I am sick about the oil spill. This country's dependency on fossil fuels is no different than a drug addiction or eating food that makes people insanely fat and yet we keep on producing it while the other day a new study revealed that young men are more likely to die in a car accident when they are overweight. Fast food wins over common sense and Escalades over birds and other creatures.

    Someone said that all the people who chant drill baby drill should be there cleaning and I wonder if they even care. Unfortunately I know the answer to that one.

  2. The sight of that bird is so distressing. To think it cannot clean its feathers and its all because of our desperate 'human consumption'. A sobering, but eyeopening post. Thanks.

  3. Totally coherent. This is the kind of stuff that paralyzes me and makes me feel, perhaps, the way those oil slick birds feel.

    I remember watching Guliani at the convention and witnessing the Drill Baby Drill thing and the first thing that popped into my head was the bar scene from The Accused.

    Gang rape.

    Heavy stuff, Elizabeth. And I hear you right down to the house in the woods and living on peaches.


  4. I want to cry. I feel so much despair. When Obama announced drilling as part of his energy policy I knew there was no hope. That is put on hold for the time being, but how enormous the price being paid.

    I have not been able to write about this. I believe I would only accomplish an incoherent rant.

  5. We have woefully injured our mother. No two ways about that. It's a sin of unpardonable proportions.
    I keep thinking of a thing that the author and marine biologist Jack Rudloe said in one of his books, "The Living Dock" and what he said was that mother nature can heal what mother nature does to the planet but mother nature cannot heal what man does to the planet.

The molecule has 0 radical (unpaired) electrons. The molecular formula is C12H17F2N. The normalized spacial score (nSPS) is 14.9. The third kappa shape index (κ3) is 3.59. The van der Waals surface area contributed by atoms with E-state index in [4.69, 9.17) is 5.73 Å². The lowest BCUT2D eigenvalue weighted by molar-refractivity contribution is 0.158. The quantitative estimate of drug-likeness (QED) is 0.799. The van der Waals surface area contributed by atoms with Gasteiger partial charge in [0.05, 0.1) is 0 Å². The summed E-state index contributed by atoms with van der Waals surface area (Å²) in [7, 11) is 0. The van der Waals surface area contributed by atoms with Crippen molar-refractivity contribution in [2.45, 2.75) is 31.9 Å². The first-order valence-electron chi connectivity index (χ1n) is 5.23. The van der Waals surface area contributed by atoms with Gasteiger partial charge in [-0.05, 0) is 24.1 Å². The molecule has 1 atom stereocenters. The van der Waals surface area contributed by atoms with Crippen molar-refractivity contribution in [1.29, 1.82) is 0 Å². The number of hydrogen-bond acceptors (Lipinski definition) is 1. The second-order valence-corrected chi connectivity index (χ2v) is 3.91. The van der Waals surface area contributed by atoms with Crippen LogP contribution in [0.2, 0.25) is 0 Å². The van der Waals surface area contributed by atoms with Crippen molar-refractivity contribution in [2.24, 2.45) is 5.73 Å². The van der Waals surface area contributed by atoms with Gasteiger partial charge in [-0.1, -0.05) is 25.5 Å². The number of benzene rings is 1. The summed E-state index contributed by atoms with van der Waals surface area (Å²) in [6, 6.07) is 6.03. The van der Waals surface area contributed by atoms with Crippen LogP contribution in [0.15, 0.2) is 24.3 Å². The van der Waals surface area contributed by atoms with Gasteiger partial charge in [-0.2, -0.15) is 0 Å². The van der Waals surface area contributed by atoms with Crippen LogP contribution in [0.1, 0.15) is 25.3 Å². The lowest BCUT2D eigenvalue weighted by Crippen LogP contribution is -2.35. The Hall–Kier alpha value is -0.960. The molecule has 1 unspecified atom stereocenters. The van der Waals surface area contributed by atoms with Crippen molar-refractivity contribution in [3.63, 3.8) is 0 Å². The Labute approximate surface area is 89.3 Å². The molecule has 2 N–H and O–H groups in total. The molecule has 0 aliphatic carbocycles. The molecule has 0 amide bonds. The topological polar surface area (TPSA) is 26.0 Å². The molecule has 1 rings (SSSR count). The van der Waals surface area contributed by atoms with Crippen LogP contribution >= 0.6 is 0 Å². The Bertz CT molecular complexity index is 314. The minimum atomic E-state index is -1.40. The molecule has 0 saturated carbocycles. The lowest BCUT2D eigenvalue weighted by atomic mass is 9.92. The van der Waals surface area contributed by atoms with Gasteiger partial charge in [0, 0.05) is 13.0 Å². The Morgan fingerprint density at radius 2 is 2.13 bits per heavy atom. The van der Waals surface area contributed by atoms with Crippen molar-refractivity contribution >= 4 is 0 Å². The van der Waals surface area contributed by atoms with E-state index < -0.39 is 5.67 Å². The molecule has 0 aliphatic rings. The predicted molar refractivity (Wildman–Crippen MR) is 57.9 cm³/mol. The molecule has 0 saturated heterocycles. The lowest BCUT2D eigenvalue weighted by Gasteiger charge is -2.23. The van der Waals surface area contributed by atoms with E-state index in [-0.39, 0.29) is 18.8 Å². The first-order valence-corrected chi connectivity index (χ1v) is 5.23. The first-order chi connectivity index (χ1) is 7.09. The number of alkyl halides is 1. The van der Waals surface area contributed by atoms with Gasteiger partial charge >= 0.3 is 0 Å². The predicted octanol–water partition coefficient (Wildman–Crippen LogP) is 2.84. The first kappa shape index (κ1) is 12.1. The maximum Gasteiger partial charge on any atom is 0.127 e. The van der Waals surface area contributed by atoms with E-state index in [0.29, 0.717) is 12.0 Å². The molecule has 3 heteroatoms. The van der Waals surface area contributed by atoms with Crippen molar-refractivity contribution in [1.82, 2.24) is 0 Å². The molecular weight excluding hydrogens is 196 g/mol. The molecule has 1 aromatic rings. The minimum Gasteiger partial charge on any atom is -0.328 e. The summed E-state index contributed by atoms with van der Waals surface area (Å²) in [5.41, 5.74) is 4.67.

We all do the best we can but it's not good enough. We have to find better ways than to fuel our lives on the remains of dinosaurs. Science, government, business, all of us must work hand-in-hand and yet, I can't help feeling that maybe we've done it this time. We've gone too far.

  6. As always, I agree with everything you wrote, condensed into the evil of the rape against creation definition. ON a different note, I love that you have Patty Smith's book in your amazon list.

  7. What great lyrics! And I agree with you, and want to change the way I live, too. It's so difficult to know where to begin, sometimes. Downsize to a smaller house. Drive less. Walk more. Eat differently. I'm the only one in my house who sees it this way.
    Thank you for posting this. Keep on saying what you believe; we are listening!
    P.S. the word verification this time is: comence (spelled wrong, I know, but still! A message? To "begin where we are.")

  8. can "hell on earth" wake up the sleep walkers who blindly "drive" the road of I ME MINE consumerism?

    offshore oil drilling ??? may this man made tragedy SLAM that door forever more.

  9. Just watching this video and having a good cry.

  10. Again I come here to find you speak my thoughts. It is such a huge tragedy. The spill, the blindness, the lack of care. When did we start to need so much? Was it when we stopped caring about what we already had?

  11. Couldn't agree with you more.

  12. I have days where I believe that my little bit of composting, etc , my little steps, will add to those of everyone else , and there will be a great impact on sustainability, carbon footprints , etc.

    and then there are the days when I see for every one consumer driven green product or effort , another overpackaged processed food, or appliance with no shelf life, or incredibly daunting tragedy, such as this, fill me with such grief. I don't want to let apathy rule my family, nor greed, nor dispair or hopelessness.
    I don't know the answer to balance.

  13. I hope it bankrupts BP and changes Obama's mind about offshore drilling .... it is a heartbreak

  14. Thank you thank you thank you for writing this. My heart tells me that this oil spill is bigger than a big deal. This is some sort of reckoning. If we don't "get it" now, I'm not sure when.